The Parker Palm Springs is proof-positive that luxury need not be somber and gilt-edged, and eclectic can be just as high-end as elegance.
This is a luxury property with a focus on fun that’s apparent in every aspect of its operation from the riotous mix of its accessories throughout the property and its 144 rooms—including 12, 1-bedroom villas and a 2,800-sq-ft. private residence, each one accented with a different set of kitschy, albeit chic accessories—to a tangerine-colored entryway where guests are greeted by a sword-wielding set of armor guarding the door.
The theme is meant to be ‘50s and ‘60s with the accent on nonpretentious and the service and accommodations on luxury. Its decor is definitely a salute to its history, which began as Palm Springs’ first Holiday Inn, then morphed into Gene Autry’s Ocatillo—the current private residence on site was once his home and it is preserved as it was when he lived there—a kind of Melody Ranch that doubled as a spring training camp for his California Angels baseball team and a hideaway for the Hollywood elite. Next, Merv Griffin took it over and changed it into a California-style Versailles, with trimmed hedges, statues and cupids throughout the grounds. About five years ago, the Jack Parker Corporation bought it, let it run for about a year while they decided what to do with it, then closed it down for a few months while they completely recreated it into what it is today. It reopened on Oct. 1, 2004.
“What we tried to do is really look at luxury in a different light—pretty much redefining luxury as you find it today,” explains Thomas Meding, general manager. “We really looked at it from the perspective that we are in the desert, so we made the garden very desert-like, very lush as the desert can be and bringing all the elements into it. We purposefully did not create a [traditional] hotel feel, but looked at it from the perspective of a private estate—a place where you can come with friends and make new friends. It’s like coming to your great aunt’s estate to spend a couple of days of R&R.”
Indeed, this truly is a place where there’s a surprise around every corner and absolutely filled with variety, from its dining options to its activities, including two indoor and two outdoor heated pools, red European clay tennis courts, an exercise facility, three jacuzzis, steam and sauna rooms, and tai chi, Pilates and yoga classes. Also available are bocce/petanque courts and a croquet lawn.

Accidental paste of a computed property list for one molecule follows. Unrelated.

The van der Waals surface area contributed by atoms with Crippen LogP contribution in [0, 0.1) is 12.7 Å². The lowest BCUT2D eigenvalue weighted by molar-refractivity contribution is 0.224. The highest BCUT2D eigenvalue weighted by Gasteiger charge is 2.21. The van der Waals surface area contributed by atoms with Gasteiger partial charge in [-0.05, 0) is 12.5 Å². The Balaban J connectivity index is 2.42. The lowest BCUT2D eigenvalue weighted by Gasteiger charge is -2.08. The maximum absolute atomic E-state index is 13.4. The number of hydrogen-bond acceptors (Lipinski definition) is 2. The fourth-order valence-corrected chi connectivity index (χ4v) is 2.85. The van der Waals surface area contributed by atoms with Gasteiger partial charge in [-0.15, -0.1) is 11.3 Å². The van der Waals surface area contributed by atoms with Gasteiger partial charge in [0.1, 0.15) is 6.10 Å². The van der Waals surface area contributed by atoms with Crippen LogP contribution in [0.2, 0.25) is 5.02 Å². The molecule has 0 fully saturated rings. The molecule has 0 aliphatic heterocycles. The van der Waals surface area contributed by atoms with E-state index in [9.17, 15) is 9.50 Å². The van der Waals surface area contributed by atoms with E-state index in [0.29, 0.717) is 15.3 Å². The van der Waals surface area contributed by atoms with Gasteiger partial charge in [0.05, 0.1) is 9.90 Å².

“It’s very, very un-hotel like—more like a Bohemian, eclectic setting. For example, usually in hotels, the bath amenities all come from the same producer. Producer A, they do soap, shampoo and everything else. But at home, you have different kinds of hair conditioners, shampoo, body wash, soap and so forth—usually not from the same manufacturer. We do the same principal here—we took what we think is the best of each, whether it’s Hermes soap or L’Occitane, and then we use Morton Brown for the body wash because we think it’s the best,” Meding explains. “So it’s a very, very different philosophy that we have and that holds true throughout the estate. In the rooms, you have different books, different pictures. The rooms do have the same features, like the four-poster beds and the bedding, but each room is slightly different in regard to the accessories.”
Accommodations include deluxe rooms and deluxe patio kings, which have a private hammock in the back and a huge sand box. These are oversized rooms that lead to a very private outdoor patio surrounded by hedges. Guests can go through an entryway cut into the hedges to a gigantic sand box and their own private hammock. The lanai rooms are the same-size rooms and they’re just steps away from the pool so guests can go from their patio to the pool. “And then we have jr. suites in the south buildings,” Meding says, “which are oversized suites with two bathrooms, one of which has what we call a party shower—it’s a huge shower that people absolutely love. It’s really fun.”